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Facade of Temple (CC BY-SA 3.0)

Hatra, Iraqi Sanctuary Of Deities Withstanding Assault Over 2,000 Years

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The ruins of Hatra, located 290 kilometers (180 miles) northwest of modern Baghdad, tell the story of a second century AD Kingdom, whose rulers walked hand-in-hand with the reigning Arsacid Dynasty of the Parthian Empire. The origin of Hatra is shrouded in mystery, although the meaning of its name, ‘enclosure’ may indicate it was a place where nomadic Arab tribes congregated on neutral ground, around a religious centre. Mention is made of inscriptions referring to a powerful clan chieftain called Woron, who carried the title mry (lord) and his grandson Ma’n or Mannos and who were overlords over Singara on the Iraqi Nineveh plains and the deserted region east of Osroene.

Approximate map of the kingdom of Hatra (green) and other Parthian Mesopotamian vassal kingdoms (circa AD 200) (Ichthyovenator / CC BY-SA 4.0)

Approximate map of the kingdom of Hatra (green) and other Parthian Mesopotamian vassal kingdoms (circa AD 200) (Ichthyovenator / CC BY-SA 4.0)

King Vologases III and Lord Nashrihab

During his reign between 78 to 110 AD, Pacorus II, son of the powerful King Vologases I, of the Arsacid Dynasty, ruled the Parthian Empire from their new capital Ctesiphon on the banks of the Tigris, and endeavoured to secure the regions around the caravan trade routes, which would have included Hatra, ruled over by lords.  Vologases III (Greek form of the Parthian Walagasa) succeeded Pacorus II. A civil war ensued between Vologases III and Osroes I, who had seized the western part of the Parthian Empire, including Mesopotamia.

Emperor Trajan of Rome decided to take advantage of the civil war between the Parthian rulers to invade and expand Rome’s borders. In 116 AD Trajan burned Seleucia to the ground and captured Ctesiphon, the capital of the Parthians, where he installed Osroes I's son Parthamaspates - who was also his lover - on the throne at Ctesiphon. However, it was the fortified Hatra further north on the banks of the Tigris that withstood the Roman’s siege in 117 AD, despite the personal presence of Emperor Trajan on the battle field. Trajan died that same year. According to texts, either Elkud or his son mry’ Nashrihab were the most likely Lord of Hatra during the siege. Emperor Hadrian succeeded Trajan and spared Ctesiphon from destruction and Vologases III regained lost territory from Osroes I.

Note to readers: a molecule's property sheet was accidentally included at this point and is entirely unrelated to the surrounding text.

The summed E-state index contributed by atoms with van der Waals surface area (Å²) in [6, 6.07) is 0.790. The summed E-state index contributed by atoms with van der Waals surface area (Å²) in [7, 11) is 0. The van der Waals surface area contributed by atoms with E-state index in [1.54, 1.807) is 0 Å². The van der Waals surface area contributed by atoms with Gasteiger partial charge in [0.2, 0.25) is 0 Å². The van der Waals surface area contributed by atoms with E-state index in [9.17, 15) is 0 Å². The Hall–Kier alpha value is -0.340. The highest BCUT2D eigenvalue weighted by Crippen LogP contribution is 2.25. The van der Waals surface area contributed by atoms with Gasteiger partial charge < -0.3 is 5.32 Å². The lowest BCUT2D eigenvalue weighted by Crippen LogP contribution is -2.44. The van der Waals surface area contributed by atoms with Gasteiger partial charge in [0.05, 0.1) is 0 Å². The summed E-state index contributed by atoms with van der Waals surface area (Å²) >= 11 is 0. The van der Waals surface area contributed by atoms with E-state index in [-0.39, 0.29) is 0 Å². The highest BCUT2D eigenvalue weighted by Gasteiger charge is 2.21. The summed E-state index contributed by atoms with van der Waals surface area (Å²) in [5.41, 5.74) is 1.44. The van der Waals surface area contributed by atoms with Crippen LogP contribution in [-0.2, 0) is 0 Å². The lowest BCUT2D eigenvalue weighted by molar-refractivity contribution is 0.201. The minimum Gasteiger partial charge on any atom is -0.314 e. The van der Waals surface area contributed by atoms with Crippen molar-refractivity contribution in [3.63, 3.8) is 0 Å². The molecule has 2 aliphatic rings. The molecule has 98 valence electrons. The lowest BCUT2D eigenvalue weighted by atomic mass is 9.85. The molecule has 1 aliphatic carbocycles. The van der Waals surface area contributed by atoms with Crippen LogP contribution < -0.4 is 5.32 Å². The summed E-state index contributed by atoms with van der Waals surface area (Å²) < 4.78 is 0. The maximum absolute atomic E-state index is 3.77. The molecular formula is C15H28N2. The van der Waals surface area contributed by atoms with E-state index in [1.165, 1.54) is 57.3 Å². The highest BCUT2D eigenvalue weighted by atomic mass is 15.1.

The ruins of the ancient city of Hatra, the city of the sun god, are located approximately 300 kilometers northwest of Baghdad, Iraq (Multi-National Corps Iraq Public Affairs/ Public Domain)

The ruins of the ancient city of Hatra, the city of the sun god, are located approximately 300 kilometers northwest of Baghdad, Iraq (Multi-National Corps Iraq Public Affairs/ Public Domain)

The lineage of Hatrene rulers succeeded from Elkud to Nashrihab, to his son Nasru (r. 128 – 140 AD). To reward the Hatrene rulers for withstanding the Romans, Vologases III granted Nasru and his successors the right to represent the Parthian Great King of Kings in Hatra.

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Dr Micki Pistorius has an Honours Degree in Biblical Archaeology

Top Image: Facade of Temple (CC BY-SA 3.0)

By: Micki Pistorius

 
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Dr Micki

Micki Pistorius is a South African psychologist, author and journalist. As a child, Micki’s natural curiosity was cultivated by both her parents and developed into an insatiable interest in history, art and literature. Her passion for history, archaeology and human... Read More

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